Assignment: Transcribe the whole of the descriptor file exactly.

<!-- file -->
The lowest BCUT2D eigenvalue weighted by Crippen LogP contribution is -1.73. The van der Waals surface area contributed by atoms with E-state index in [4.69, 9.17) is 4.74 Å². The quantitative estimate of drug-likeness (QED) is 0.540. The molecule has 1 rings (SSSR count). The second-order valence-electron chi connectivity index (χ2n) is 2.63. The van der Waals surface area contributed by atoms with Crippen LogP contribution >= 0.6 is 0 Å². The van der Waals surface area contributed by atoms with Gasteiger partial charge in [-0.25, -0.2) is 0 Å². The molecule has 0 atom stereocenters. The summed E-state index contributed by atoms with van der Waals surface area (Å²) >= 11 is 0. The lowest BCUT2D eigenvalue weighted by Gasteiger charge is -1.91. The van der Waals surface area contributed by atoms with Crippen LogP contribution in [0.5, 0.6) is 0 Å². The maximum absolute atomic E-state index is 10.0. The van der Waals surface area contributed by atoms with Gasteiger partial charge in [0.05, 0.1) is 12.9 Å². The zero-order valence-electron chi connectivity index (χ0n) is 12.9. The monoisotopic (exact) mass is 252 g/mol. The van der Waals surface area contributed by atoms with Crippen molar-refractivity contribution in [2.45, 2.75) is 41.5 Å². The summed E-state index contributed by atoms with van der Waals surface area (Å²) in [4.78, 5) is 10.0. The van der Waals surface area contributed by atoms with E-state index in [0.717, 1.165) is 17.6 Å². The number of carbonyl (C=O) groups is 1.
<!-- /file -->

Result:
The lowest BCUT2D eigenvalue weighted by Crippen LogP contribution is -1.73. The van der Waals surface area contributed by atoms with E-state index in [4.69, 9.17) is 4.74 Å². The quantitative estimate of drug-likeness (QED) is 0.540. The molecule has 1 rings (SSSR count). The second-order valence-electron chi connectivity index (χ2n) is 2.63. The van der Waals surface area contributed by atoms with Crippen LogP contribution >= 0.6 is 0 Å². The van der Waals surface area contributed by atoms with Gasteiger partial charge in [-0.25, -0.2) is 0 Å². The molecule has 0 atom stereocenters. The summed E-state index contributed by atoms with van der Waals surface area (Å²) >= 11 is 0. The lowest BCUT2D eigenvalue weighted by Gasteiger charge is -1.91. The van der Waals surface area contributed by atoms with Crippen LogP contribution in [0.5, 0.6) is 0 Å². The maximum absolute atomic E-state index is 10.0. The van der Waals surface area contributed by atoms with Gasteiger partial charge in [0.05, 0.1) is 12.9 Å². The zero-order valence-electron chi connectivity index (χ0n) is 12.9. The monoisotopic (exact) mass is 252 g/mol. The van der Waals surface area contributed by atoms with Crippen molar-refractivity contribution in [2.45, 2.75) is 41.5 Å². The summed E-state index contributed by atoms with van der Waals surface area (Å²) in [4.78, 5) is 10.0. The van der Waals surface area contributed by atoms with E-state index in [0.717, 1.165) is 17.6 Å². The number of carbonyl (C=O) groups is 1.